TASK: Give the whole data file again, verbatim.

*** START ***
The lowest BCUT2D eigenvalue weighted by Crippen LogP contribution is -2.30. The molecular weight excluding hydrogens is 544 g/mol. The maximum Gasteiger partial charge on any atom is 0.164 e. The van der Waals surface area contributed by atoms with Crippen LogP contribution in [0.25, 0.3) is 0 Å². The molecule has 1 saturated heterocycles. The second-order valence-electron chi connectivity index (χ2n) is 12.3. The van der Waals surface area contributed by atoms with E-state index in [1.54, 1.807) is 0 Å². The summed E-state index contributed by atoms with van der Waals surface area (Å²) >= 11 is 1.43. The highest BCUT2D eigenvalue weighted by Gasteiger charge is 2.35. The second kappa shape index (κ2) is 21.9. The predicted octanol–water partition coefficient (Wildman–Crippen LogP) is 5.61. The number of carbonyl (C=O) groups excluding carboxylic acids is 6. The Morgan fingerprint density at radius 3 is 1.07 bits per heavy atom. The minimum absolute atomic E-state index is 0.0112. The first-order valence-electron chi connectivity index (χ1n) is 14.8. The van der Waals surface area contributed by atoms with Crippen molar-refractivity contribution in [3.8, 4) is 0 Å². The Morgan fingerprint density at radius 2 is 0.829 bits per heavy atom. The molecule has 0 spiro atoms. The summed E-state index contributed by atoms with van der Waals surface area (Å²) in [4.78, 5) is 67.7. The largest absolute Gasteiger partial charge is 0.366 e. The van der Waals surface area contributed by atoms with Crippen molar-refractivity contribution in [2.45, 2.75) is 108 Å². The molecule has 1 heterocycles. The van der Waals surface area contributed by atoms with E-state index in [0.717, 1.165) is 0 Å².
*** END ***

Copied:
The lowest BCUT2D eigenvalue weighted by Crippen LogP contribution is -2.30. The molecular weight excluding hydrogens is 544 g/mol. The maximum Gasteiger partial charge on any atom is 0.164 e. The van der Waals surface area contributed by atoms with Crippen LogP contribution in [0.25, 0.3) is 0 Å². The molecule has 1 saturated heterocycles. The second-order valence-electron chi connectivity index (χ2n) is 12.3. The van der Waals surface area contributed by atoms with E-state index in [1.54, 1.807) is 0 Å². The summed E-state index contributed by atoms with van der Waals surface area (Å²) >= 11 is 1.43. The highest BCUT2D eigenvalue weighted by Gasteiger charge is 2.35. The second kappa shape index (κ2) is 21.9. The predicted octanol–water partition coefficient (Wildman–Crippen LogP) is 5.61. The number of carbonyl (C=O) groups excluding carboxylic acids is 6. The Morgan fingerprint density at radius 3 is 1.07 bits per heavy atom. The minimum absolute atomic E-state index is 0.0112. The first-order valence-electron chi connectivity index (χ1n) is 14.8. The van der Waals surface area contributed by atoms with Crippen molar-refractivity contribution in [3.8, 4) is 0 Å². The Morgan fingerprint density at radius 2 is 0.829 bits per heavy atom. The molecule has 0 spiro atoms. The summed E-state index contributed by atoms with van der Waals surface area (Å²) in [4.78, 5) is 67.7. The largest absolute Gasteiger partial charge is 0.366 e. The van der Waals surface area contributed by atoms with Crippen molar-refractivity contribution in [2.45, 2.75) is 108 Å². The molecule has 1 heterocycles. The van der Waals surface area contributed by atoms with E-state index in [0.717, 1.165) is 0 Å².